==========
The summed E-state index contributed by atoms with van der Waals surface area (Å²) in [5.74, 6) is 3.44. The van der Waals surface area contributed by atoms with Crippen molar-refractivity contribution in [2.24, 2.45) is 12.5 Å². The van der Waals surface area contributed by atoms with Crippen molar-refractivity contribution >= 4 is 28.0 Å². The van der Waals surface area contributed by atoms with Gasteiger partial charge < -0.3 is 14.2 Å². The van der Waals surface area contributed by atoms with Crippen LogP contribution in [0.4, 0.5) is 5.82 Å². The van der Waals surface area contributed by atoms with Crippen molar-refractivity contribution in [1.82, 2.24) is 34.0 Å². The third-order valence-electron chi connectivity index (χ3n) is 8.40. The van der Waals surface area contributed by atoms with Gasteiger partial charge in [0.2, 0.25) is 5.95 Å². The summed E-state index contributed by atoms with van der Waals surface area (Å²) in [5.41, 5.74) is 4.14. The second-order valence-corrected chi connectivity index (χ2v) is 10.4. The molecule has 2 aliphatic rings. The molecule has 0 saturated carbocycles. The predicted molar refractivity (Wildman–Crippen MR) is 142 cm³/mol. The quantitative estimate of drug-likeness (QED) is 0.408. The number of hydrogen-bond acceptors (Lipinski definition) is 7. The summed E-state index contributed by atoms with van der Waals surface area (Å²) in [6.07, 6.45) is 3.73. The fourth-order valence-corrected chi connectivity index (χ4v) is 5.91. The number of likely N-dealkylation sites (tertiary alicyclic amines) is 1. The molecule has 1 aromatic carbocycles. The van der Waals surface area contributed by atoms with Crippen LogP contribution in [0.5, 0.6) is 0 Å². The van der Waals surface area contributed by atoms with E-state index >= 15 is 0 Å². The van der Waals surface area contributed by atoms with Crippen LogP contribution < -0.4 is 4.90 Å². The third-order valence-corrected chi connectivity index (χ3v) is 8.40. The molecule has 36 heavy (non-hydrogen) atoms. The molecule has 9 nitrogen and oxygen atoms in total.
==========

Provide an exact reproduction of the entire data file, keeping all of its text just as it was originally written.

The summed E-state index contributed by atoms with van der Waals surface area (Å²) in [5.74, 6) is 3.44. The van der Waals surface area contributed by atoms with Crippen molar-refractivity contribution in [2.24, 2.45) is 12.5 Å². The van der Waals surface area contributed by atoms with Crippen molar-refractivity contribution >= 4 is 28.0 Å². The van der Waals surface area contributed by atoms with Gasteiger partial charge < -0.3 is 14.2 Å². The van der Waals surface area contributed by atoms with Crippen LogP contribution in [0.4, 0.5) is 5.82 Å². The van der Waals surface area contributed by atoms with Crippen molar-refractivity contribution in [1.82, 2.24) is 34.0 Å². The third-order valence-electron chi connectivity index (χ3n) is 8.40. The van der Waals surface area contributed by atoms with Gasteiger partial charge in [0.2, 0.25) is 5.95 Å². The summed E-state index contributed by atoms with van der Waals surface area (Å²) in [5.41, 5.74) is 4.14. The second-order valence-corrected chi connectivity index (χ2v) is 10.4. The molecule has 2 aliphatic rings. The molecule has 0 saturated carbocycles. The predicted molar refractivity (Wildman–Crippen MR) is 142 cm³/mol. The quantitative estimate of drug-likeness (QED) is 0.408. The number of hydrogen-bond acceptors (Lipinski definition) is 7. The summed E-state index contributed by atoms with van der Waals surface area (Å²) in [6.07, 6.45) is 3.73. The fourth-order valence-corrected chi connectivity index (χ4v) is 5.91. The number of likely N-dealkylation sites (tertiary alicyclic amines) is 1. The molecule has 1 aromatic carbocycles. The van der Waals surface area contributed by atoms with Crippen LogP contribution in [0.5, 0.6) is 0 Å². The van der Waals surface area contributed by atoms with E-state index >= 15 is 0 Å². The van der Waals surface area contributed by atoms with Crippen LogP contribution < -0.4 is 4.90 Å². The third-order valence-corrected chi connectivity index (χ3v) is 8.40. The molecule has 36 heavy (non-hydrogen) atoms. The molecule has 9 nitrogen and oxygen atoms in total.